David Bourget (Western Ontario)
David Chalmers (ANU, NYU)
Rafael De Clercq
Jack Alan Reynolds
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Environmental Ethics 24 (3):275-294 (2002)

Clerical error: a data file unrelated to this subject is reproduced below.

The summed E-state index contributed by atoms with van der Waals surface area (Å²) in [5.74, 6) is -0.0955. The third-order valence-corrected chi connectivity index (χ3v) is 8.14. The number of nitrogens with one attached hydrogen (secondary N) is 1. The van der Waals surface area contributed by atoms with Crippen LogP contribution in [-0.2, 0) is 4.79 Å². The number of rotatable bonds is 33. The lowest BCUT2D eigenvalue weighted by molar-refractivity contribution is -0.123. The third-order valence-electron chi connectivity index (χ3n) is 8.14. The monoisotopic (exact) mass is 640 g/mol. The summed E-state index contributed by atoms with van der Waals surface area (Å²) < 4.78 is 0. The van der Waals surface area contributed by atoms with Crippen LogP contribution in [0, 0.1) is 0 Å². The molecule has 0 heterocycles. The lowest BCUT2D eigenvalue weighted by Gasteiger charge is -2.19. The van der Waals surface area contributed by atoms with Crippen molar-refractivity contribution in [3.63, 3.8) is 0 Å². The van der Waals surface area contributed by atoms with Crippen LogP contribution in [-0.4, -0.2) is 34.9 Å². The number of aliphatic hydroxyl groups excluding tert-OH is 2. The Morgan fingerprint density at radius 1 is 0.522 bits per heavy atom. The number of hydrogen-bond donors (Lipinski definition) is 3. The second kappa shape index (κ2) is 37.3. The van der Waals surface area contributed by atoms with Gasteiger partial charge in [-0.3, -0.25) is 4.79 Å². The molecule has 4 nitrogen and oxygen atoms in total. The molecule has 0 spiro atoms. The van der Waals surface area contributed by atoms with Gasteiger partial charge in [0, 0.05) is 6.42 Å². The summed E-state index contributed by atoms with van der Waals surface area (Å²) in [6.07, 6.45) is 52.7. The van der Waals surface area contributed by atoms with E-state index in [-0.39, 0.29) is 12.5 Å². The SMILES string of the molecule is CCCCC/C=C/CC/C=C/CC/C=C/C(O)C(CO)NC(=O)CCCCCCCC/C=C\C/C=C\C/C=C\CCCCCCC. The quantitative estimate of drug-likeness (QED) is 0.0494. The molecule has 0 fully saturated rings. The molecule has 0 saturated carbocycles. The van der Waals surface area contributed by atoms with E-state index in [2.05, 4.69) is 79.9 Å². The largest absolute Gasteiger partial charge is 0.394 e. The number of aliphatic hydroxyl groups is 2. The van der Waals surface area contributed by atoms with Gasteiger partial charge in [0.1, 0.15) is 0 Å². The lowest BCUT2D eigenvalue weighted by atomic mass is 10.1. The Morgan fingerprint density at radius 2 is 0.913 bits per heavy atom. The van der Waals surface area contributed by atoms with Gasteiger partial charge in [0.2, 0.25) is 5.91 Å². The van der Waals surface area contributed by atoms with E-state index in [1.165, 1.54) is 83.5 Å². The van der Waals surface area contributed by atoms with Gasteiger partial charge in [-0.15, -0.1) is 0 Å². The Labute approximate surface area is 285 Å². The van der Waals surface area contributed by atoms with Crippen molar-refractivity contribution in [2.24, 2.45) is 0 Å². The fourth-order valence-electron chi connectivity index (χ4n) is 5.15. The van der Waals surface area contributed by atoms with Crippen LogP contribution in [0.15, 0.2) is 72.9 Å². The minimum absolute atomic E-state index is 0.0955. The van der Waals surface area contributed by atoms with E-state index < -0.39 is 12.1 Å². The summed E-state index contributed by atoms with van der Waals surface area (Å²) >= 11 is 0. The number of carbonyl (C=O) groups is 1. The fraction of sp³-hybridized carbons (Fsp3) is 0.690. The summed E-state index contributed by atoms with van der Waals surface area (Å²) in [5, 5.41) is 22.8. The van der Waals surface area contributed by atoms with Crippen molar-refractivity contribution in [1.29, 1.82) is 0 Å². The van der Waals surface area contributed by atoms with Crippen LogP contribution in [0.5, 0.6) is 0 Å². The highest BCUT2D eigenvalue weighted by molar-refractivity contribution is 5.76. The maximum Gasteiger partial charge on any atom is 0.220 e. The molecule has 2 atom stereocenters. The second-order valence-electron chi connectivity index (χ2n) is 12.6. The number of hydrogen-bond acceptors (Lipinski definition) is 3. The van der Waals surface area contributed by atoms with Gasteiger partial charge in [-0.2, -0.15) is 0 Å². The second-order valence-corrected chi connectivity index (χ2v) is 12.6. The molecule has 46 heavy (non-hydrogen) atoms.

I critique the oppressive society in which Michael A. Fox’s Deep Vegetarianism was written and which Fox too attempts to criticize and change. Fox proves himself to be among a handful of Western philosophers open-minded enough to acknowledge and attempt to learn from North American indigenous values and world views. For this reason, he should be commended. In defending his thesis that a vegetarian life style is morally preferable, he draws upon indigenous thought, feminist philosophy, and antidomination theories, arguing that speciesism, racism, and sexism can all be traced back to the same mind-set of oppression, domination and exploitation. Unfortunately, identifying the oppressive mind-set is not ipso facto escaping it. I show that Fox in his explication and use of indigenous thought actually perpetuates the very oppression and exploitation he argues against
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